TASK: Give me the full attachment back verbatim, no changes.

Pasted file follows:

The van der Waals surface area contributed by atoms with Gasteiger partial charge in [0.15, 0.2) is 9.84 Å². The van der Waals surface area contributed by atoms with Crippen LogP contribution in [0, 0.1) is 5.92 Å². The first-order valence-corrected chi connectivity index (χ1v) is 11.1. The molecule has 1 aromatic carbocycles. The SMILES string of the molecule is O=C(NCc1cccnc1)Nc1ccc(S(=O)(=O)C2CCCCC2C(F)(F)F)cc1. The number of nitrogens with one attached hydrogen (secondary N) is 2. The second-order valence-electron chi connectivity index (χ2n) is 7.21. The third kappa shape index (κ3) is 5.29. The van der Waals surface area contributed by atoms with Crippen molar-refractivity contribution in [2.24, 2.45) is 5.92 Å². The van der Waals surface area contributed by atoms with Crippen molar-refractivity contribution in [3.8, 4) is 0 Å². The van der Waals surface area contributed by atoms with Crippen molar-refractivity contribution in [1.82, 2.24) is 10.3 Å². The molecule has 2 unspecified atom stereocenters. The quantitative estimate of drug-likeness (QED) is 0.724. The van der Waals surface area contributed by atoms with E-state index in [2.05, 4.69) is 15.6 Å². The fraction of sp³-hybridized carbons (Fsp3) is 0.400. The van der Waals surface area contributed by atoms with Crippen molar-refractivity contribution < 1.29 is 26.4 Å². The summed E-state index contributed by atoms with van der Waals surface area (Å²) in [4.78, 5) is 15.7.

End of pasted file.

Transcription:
The van der Waals surface area contributed by atoms with Gasteiger partial charge in [0.15, 0.2) is 9.84 Å². The van der Waals surface area contributed by atoms with Crippen LogP contribution in [0, 0.1) is 5.92 Å². The first-order valence-corrected chi connectivity index (χ1v) is 11.1. The molecule has 1 aromatic carbocycles. The SMILES string of the molecule is O=C(NCc1cccnc1)Nc1ccc(S(=O)(=O)C2CCCCC2C(F)(F)F)cc1. The number of nitrogens with one attached hydrogen (secondary N) is 2. The second-order valence-electron chi connectivity index (χ2n) is 7.21. The third kappa shape index (κ3) is 5.29. The van der Waals surface area contributed by atoms with Crippen molar-refractivity contribution in [2.24, 2.45) is 5.92 Å². The van der Waals surface area contributed by atoms with Crippen molar-refractivity contribution in [3.8, 4) is 0 Å². The van der Waals surface area contributed by atoms with Crippen molar-refractivity contribution in [1.82, 2.24) is 10.3 Å². The molecule has 2 unspecified atom stereocenters. The quantitative estimate of drug-likeness (QED) is 0.724. The van der Waals surface area contributed by atoms with E-state index in [2.05, 4.69) is 15.6 Å². The fraction of sp³-hybridized carbons (Fsp3) is 0.400. The van der Waals surface area contributed by atoms with Crippen molar-refractivity contribution < 1.29 is 26.4 Å². The summed E-state index contributed by atoms with van der Waals surface area (Å²) in [4.78, 5) is 15.7.